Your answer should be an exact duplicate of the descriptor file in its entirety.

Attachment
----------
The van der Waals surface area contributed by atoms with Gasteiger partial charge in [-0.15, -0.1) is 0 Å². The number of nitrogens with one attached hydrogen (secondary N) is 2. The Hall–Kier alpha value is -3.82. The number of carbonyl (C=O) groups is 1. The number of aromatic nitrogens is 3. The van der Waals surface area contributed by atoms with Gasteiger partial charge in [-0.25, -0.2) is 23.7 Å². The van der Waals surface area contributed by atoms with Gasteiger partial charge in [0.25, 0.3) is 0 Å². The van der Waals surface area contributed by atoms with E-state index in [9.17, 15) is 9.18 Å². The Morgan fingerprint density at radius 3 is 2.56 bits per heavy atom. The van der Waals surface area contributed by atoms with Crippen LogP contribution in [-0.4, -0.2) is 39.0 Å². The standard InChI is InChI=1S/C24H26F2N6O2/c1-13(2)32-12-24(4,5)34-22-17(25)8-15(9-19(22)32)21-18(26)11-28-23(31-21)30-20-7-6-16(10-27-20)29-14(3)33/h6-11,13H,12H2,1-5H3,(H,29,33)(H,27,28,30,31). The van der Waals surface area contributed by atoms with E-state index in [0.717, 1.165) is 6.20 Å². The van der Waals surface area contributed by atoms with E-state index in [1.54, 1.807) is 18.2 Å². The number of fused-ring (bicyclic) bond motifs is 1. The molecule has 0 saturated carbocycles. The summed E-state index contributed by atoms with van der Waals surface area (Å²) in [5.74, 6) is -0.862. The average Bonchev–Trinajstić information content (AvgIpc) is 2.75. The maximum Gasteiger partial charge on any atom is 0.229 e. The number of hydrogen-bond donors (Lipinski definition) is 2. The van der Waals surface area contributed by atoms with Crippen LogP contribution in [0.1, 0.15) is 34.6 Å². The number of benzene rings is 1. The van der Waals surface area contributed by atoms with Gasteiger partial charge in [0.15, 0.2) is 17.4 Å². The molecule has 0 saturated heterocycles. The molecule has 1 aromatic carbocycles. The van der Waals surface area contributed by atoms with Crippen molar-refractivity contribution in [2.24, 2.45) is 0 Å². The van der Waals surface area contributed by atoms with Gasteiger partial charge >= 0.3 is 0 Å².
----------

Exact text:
The van der Waals surface area contributed by atoms with Gasteiger partial charge in [-0.15, -0.1) is 0 Å². The number of nitrogens with one attached hydrogen (secondary N) is 2. The Hall–Kier alpha value is -3.82. The number of carbonyl (C=O) groups is 1. The number of aromatic nitrogens is 3. The van der Waals surface area contributed by atoms with Gasteiger partial charge in [-0.25, -0.2) is 23.7 Å². The van der Waals surface area contributed by atoms with Gasteiger partial charge in [0.25, 0.3) is 0 Å². The van der Waals surface area contributed by atoms with E-state index in [9.17, 15) is 9.18 Å². The Morgan fingerprint density at radius 3 is 2.56 bits per heavy atom. The van der Waals surface area contributed by atoms with Crippen LogP contribution in [-0.4, -0.2) is 39.0 Å². The standard InChI is InChI=1S/C24H26F2N6O2/c1-13(2)32-12-24(4,5)34-22-17(25)8-15(9-19(22)32)21-18(26)11-28-23(31-21)30-20-7-6-16(10-27-20)29-14(3)33/h6-11,13H,12H2,1-5H3,(H,29,33)(H,27,28,30,31). The van der Waals surface area contributed by atoms with E-state index in [0.717, 1.165) is 6.20 Å². The van der Waals surface area contributed by atoms with E-state index in [1.54, 1.807) is 18.2 Å². The number of fused-ring (bicyclic) bond motifs is 1. The molecule has 0 saturated carbocycles. The summed E-state index contributed by atoms with van der Waals surface area (Å²) in [5.74, 6) is -0.862. The average Bonchev–Trinajstić information content (AvgIpc) is 2.75. The maximum Gasteiger partial charge on any atom is 0.229 e. The number of hydrogen-bond donors (Lipinski definition) is 2. The van der Waals surface area contributed by atoms with Crippen LogP contribution in [0.1, 0.15) is 34.6 Å². The number of benzene rings is 1. The van der Waals surface area contributed by atoms with Gasteiger partial charge in [0.15, 0.2) is 17.4 Å². The molecule has 0 saturated heterocycles. The molecule has 1 aromatic carbocycles. The van der Waals surface area contributed by atoms with Crippen molar-refractivity contribution in [2.24, 2.45) is 0 Å². The van der Waals surface area contributed by atoms with Gasteiger partial charge >= 0.3 is 0 Å².